Small steps towards school for all

In Zanzibar teachers use problem-based action-research to make schools more accessible for all children, including those with disabilities or learning difficulties. Traditionally, children who were deemed “uneducable” were simply left at home, NAI guest researcher Said Juma explains.

The idea of inclusive education calls for an education system where everyone is taught in the same classroom regardless of learning ability.

“All children, including those with disabilities and learning difficulties, should get education at their neighborhood school and not be sent far away to special schools”, Juma says.

In Zanzibar, a semi-autonomous part of Tanzania in East Africa, the government began to introduce inclusive education into the school system in 2004. Since then eight out of Zanzibar’s 800 schools have been equipped with special classrooms for children with disabilities. An equally important task, says Said Juma, has been to educate teachers and raise public awareness about the right of all children to go to school.

Starting to change
In the past in Zanzibar, children with disabilities or learning difficulties were most often deemed unfit for school education.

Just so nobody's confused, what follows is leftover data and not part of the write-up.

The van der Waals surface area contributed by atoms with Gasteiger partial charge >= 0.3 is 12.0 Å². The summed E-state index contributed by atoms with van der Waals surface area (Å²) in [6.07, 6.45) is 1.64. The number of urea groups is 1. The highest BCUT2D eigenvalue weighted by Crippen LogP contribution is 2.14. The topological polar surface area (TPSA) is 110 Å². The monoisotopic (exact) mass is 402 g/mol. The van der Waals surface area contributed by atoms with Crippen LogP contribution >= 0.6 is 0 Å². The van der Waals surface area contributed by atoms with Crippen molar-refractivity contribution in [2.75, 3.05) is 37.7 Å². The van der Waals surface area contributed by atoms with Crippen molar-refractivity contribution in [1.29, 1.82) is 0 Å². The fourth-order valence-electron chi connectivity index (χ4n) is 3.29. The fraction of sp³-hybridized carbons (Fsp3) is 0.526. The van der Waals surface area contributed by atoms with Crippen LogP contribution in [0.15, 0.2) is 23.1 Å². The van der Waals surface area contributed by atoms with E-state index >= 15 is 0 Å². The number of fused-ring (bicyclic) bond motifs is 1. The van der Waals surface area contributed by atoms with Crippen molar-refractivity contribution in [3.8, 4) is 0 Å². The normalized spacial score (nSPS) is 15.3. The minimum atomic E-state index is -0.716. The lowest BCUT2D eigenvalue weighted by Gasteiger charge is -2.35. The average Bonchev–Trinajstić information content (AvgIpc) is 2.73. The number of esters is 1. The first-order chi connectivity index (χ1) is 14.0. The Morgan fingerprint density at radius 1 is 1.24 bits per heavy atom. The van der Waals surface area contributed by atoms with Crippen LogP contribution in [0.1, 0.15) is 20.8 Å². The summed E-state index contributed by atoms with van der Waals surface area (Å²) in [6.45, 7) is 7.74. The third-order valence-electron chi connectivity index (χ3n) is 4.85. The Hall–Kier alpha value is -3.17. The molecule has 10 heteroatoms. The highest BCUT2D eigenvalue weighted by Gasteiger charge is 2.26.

“Little by little people are starting to change their attitudes”, Juma says.

Said Juma. Photo: Mattias Sköld

When inclusive education was introduced most teachers were not prepared to teach inclusively, they thought that children with disabilities needed separate teaching arrangements.

“To give teachers necessary support is crucial for realizing actual inclusive teaching,” Juma notes.

Research by practitioners
Another strategy is to identify and solve existing hurdles by using what is known as collaborative action-research. In contrast to conventional research which is performed by experts, problems are identified and solved by the practitioners themselves, says Juma who is leading action-researcher teams at two different schools.

In one school teachers noted that children with sight impairment were left out during some classes. How to teach geography to a child who cannot see the map? After consulting teachers with experience from special education and introduction of physical geography tools the sight impaired children were no longer excluded.

Inclusive education is about increasing access, participation and achievement of all learners, Juma says.

“Generally, inclusive education is now progressing in Zanzibar. There is growing awareness that all children have the right to go to school.”

TEXT: MATTIAS SKÖLD

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